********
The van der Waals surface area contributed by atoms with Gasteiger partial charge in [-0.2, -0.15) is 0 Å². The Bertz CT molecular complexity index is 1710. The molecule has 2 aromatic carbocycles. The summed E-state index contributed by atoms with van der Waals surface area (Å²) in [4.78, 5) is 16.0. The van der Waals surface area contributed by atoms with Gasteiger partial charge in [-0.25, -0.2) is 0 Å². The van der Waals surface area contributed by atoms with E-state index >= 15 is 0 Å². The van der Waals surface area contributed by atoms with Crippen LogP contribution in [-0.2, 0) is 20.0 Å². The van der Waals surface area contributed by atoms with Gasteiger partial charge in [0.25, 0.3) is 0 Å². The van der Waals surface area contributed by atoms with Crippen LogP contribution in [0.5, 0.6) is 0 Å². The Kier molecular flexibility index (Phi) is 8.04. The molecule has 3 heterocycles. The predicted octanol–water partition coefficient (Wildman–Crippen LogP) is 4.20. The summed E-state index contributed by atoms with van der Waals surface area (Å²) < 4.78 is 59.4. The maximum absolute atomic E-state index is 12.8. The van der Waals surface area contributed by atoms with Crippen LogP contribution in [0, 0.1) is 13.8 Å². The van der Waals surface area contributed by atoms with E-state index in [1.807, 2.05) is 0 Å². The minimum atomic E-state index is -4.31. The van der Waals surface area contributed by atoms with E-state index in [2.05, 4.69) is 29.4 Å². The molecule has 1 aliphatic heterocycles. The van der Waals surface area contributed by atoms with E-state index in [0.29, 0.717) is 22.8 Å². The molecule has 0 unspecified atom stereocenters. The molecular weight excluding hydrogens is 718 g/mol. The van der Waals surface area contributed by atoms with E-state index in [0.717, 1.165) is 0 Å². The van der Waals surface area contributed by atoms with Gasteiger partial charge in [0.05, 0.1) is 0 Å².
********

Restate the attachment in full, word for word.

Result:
The van der Waals surface area contributed by atoms with Gasteiger partial charge in [-0.2, -0.15) is 0 Å². The Bertz CT molecular complexity index is 1710. The molecule has 2 aromatic carbocycles. The summed E-state index contributed by atoms with van der Waals surface area (Å²) in [4.78, 5) is 16.0. The van der Waals surface area contributed by atoms with Gasteiger partial charge in [-0.25, -0.2) is 0 Å². The van der Waals surface area contributed by atoms with E-state index >= 15 is 0 Å². The van der Waals surface area contributed by atoms with Crippen LogP contribution in [-0.2, 0) is 20.0 Å². The van der Waals surface area contributed by atoms with Gasteiger partial charge in [0.25, 0.3) is 0 Å². The van der Waals surface area contributed by atoms with Crippen LogP contribution in [0.5, 0.6) is 0 Å². The Kier molecular flexibility index (Phi) is 8.04. The molecule has 3 heterocycles. The predicted octanol–water partition coefficient (Wildman–Crippen LogP) is 4.20. The summed E-state index contributed by atoms with van der Waals surface area (Å²) < 4.78 is 59.4. The maximum absolute atomic E-state index is 12.8. The van der Waals surface area contributed by atoms with Crippen LogP contribution in [0, 0.1) is 13.8 Å². The van der Waals surface area contributed by atoms with E-state index in [1.807, 2.05) is 0 Å². The minimum atomic E-state index is -4.31. The van der Waals surface area contributed by atoms with E-state index in [2.05, 4.69) is 29.4 Å². The molecule has 1 aliphatic heterocycles. The van der Waals surface area contributed by atoms with E-state index in [0.29, 0.717) is 22.8 Å². The molecule has 0 unspecified atom stereocenters. The molecular weight excluding hydrogens is 718 g/mol. The van der Waals surface area contributed by atoms with E-state index in [0.717, 1.165) is 0 Å². The van der Waals surface area contributed by atoms with Gasteiger partial charge in [0.05, 0.1) is 0 Å².